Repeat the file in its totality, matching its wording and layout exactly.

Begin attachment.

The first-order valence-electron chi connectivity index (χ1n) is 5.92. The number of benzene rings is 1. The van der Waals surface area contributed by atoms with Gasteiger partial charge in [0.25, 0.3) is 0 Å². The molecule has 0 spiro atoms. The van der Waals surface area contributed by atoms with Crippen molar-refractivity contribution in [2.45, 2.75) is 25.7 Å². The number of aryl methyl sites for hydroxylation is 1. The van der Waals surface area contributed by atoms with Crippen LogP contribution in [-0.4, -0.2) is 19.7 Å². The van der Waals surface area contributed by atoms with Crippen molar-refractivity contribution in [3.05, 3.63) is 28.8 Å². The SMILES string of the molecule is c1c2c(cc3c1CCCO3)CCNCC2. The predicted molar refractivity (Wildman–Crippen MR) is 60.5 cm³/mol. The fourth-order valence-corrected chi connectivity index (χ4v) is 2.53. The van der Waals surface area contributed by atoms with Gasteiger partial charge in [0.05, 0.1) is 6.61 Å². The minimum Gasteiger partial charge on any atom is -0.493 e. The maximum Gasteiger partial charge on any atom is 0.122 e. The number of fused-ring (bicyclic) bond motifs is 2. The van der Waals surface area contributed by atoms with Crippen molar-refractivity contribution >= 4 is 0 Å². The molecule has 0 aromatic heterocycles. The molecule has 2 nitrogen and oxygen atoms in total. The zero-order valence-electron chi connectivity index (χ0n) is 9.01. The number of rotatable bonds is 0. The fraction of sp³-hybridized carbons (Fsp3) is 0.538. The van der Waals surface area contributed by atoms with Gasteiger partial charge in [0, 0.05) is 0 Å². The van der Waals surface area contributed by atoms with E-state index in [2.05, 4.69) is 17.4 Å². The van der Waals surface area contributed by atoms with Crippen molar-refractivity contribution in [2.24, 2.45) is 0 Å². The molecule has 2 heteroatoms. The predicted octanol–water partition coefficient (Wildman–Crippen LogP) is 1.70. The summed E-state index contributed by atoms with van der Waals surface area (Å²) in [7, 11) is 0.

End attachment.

The first-order valence-electron chi connectivity index (χ1n) is 5.92. The number of benzene rings is 1. The van der Waals surface area contributed by atoms with Gasteiger partial charge in [0.25, 0.3) is 0 Å². The molecule has 0 spiro atoms. The van der Waals surface area contributed by atoms with Crippen molar-refractivity contribution in [2.45, 2.75) is 25.7 Å². The number of aryl methyl sites for hydroxylation is 1. The van der Waals surface area contributed by atoms with Crippen LogP contribution in [-0.4, -0.2) is 19.7 Å². The van der Waals surface area contributed by atoms with Crippen molar-refractivity contribution in [3.05, 3.63) is 28.8 Å². The SMILES string of the molecule is c1c2c(cc3c1CCCO3)CCNCC2. The predicted molar refractivity (Wildman–Crippen MR) is 60.5 cm³/mol. The fourth-order valence-corrected chi connectivity index (χ4v) is 2.53. The van der Waals surface area contributed by atoms with Gasteiger partial charge in [0.05, 0.1) is 6.61 Å². The minimum Gasteiger partial charge on any atom is -0.493 e. The maximum Gasteiger partial charge on any atom is 0.122 e. The number of fused-ring (bicyclic) bond motifs is 2. The van der Waals surface area contributed by atoms with Crippen molar-refractivity contribution >= 4 is 0 Å². The molecule has 0 aromatic heterocycles. The molecule has 2 nitrogen and oxygen atoms in total. The zero-order valence-electron chi connectivity index (χ0n) is 9.01. The number of rotatable bonds is 0. The fraction of sp³-hybridized carbons (Fsp3) is 0.538. The van der Waals surface area contributed by atoms with Gasteiger partial charge in [0, 0.05) is 0 Å². The van der Waals surface area contributed by atoms with E-state index in [2.05, 4.69) is 17.4 Å². The van der Waals surface area contributed by atoms with Crippen molar-refractivity contribution in [2.24, 2.45) is 0 Å². The molecule has 2 heteroatoms. The predicted octanol–water partition coefficient (Wildman–Crippen LogP) is 1.70. The summed E-state index contributed by atoms with van der Waals surface area (Å²) in [7, 11) is 0.